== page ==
- Once finished, wash hands thoroughly with warm water and soap.
The "best before date" is indicated on the egg packaging. Up to that date the manufacturer guarantees the shelf life as long as the eggs are correctly stored. Even after expiry of the “best before date”, eggs can normally be consumed if they have been cooked through.
You can tell whether raw eggs are fresh by placing them in a glass of cold water. Fresh eggs remain at the bottom of the glass, old eggs float to the top. This is because of the air pocket in the egg: the larger it is, the older the egg.
Raw eggs should be processed as quickly as possible and, until then, they should be stored at maximum 7°C. When eggs are blown out and painted at Easter, the egg yolk and white are normally used. In order to avoid the transfer of germs, they should be stored in closed containers. In principle, neither the raw egg nor its shell should come into contact with other foods.
Raw eggs have a natural protective coating on the shell which prevents the penetration of germs. In order to preserve the protective layer, the eggs should not be washed, particularly if the eggs are going to be stored. If they are to be blown out for Easter, then washing is a definite must.
Wherever possible the raw eggs should not be used to make dishes which are consumed without any further heating (e.g. desserts, bakery goods with non-heated fillings, coatings, mayonnaise). If eggs are sufficiently heated during boiling, frying or roasting, any germs that are present are killed. That’s why sensitive individuals (infants, sick and senior citizens) should only eat thoroughly cooked eggs. This is the case when the egg yolk and white are no longer soft.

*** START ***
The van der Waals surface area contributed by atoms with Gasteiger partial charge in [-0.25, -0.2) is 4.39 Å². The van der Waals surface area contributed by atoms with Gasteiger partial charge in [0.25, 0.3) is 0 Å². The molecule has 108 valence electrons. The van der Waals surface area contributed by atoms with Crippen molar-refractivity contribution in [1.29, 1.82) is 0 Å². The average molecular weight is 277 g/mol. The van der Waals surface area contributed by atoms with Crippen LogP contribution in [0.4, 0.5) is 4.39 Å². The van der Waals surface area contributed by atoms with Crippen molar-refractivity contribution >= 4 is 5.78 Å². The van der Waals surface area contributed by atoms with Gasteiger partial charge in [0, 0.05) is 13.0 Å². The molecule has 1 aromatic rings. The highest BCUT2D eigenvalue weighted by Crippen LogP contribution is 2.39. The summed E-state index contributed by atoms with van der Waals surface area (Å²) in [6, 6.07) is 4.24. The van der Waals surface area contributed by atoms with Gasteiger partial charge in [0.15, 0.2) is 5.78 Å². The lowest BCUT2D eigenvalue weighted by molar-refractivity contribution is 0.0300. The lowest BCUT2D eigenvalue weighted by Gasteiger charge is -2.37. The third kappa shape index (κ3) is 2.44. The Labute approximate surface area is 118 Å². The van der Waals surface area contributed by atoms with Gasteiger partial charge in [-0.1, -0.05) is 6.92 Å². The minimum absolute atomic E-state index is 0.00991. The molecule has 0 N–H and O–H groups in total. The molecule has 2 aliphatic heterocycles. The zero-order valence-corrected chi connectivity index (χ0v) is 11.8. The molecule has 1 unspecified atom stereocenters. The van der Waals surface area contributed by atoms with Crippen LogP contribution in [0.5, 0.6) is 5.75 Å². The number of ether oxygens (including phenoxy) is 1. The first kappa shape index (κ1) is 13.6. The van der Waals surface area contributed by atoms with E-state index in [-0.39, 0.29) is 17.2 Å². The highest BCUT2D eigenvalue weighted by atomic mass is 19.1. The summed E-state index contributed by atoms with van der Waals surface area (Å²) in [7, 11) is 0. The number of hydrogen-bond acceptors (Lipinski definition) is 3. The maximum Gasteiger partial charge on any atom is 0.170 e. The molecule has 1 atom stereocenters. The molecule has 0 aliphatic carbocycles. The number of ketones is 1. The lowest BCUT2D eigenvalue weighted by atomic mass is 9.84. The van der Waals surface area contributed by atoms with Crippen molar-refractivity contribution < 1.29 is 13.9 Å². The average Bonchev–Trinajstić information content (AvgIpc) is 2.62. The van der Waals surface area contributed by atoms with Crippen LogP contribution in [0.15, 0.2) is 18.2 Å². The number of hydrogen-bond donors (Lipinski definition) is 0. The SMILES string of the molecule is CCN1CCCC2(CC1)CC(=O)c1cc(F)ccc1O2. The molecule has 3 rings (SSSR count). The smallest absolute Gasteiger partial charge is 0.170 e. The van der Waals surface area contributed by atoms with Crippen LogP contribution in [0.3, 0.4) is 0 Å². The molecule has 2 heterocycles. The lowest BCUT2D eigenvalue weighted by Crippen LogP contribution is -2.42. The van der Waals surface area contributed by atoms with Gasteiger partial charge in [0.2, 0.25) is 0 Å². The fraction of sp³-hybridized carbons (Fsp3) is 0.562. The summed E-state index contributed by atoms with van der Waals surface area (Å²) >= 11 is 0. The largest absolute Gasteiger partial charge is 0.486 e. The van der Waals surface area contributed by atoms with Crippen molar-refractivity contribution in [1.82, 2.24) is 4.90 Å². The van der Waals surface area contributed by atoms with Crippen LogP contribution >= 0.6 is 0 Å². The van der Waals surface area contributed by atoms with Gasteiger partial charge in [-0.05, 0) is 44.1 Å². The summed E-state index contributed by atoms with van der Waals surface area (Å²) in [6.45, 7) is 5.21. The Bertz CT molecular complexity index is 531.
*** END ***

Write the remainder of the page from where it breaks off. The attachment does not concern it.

The shelf life of hard boiled eggs depends, amongst other things, on the type of shell, preparation and storage.
The eggs should be thoroughly cooked in boiling water. The egg yolk should be hard which means boiling for around 10 minutes depending on the size of the eggs.
Generally speaking, hard boiled eggs go off more quickly when their shells are damaged and germs can penetrate the egg. For that reason eggs should not be doused with cold water after boiling. During dousing water and any germs present can pass through small cracks or the porous shell into the egg. This reduces the shelf life to just a few days.
The higher the storage temperature, the more easily food goes off because germs multiply more quickly at higher temperatures. Hence, hard boiled eggs should also be stored if at all possible in the fridge and consumed within four weeks.
Hard boiled, painted industrially manufactured Easter eggs have been given a protective varnish which prevents the penetration of germs. These eggs can, therefore, be stored for several weeks at room temperature as long as their shells have not been damaged. For reasons of safety, however, industrially manufactured eggs should also be stored after purchase in the fridge.
Commercially available artificial and natural Easter egg colours are suitable for decorating eggs. The E-numbers indicate that they have been authorised as food colours.
One alternative is to decorate eggs with foods of plant origin, for instance onion skins, spinach or beetroot.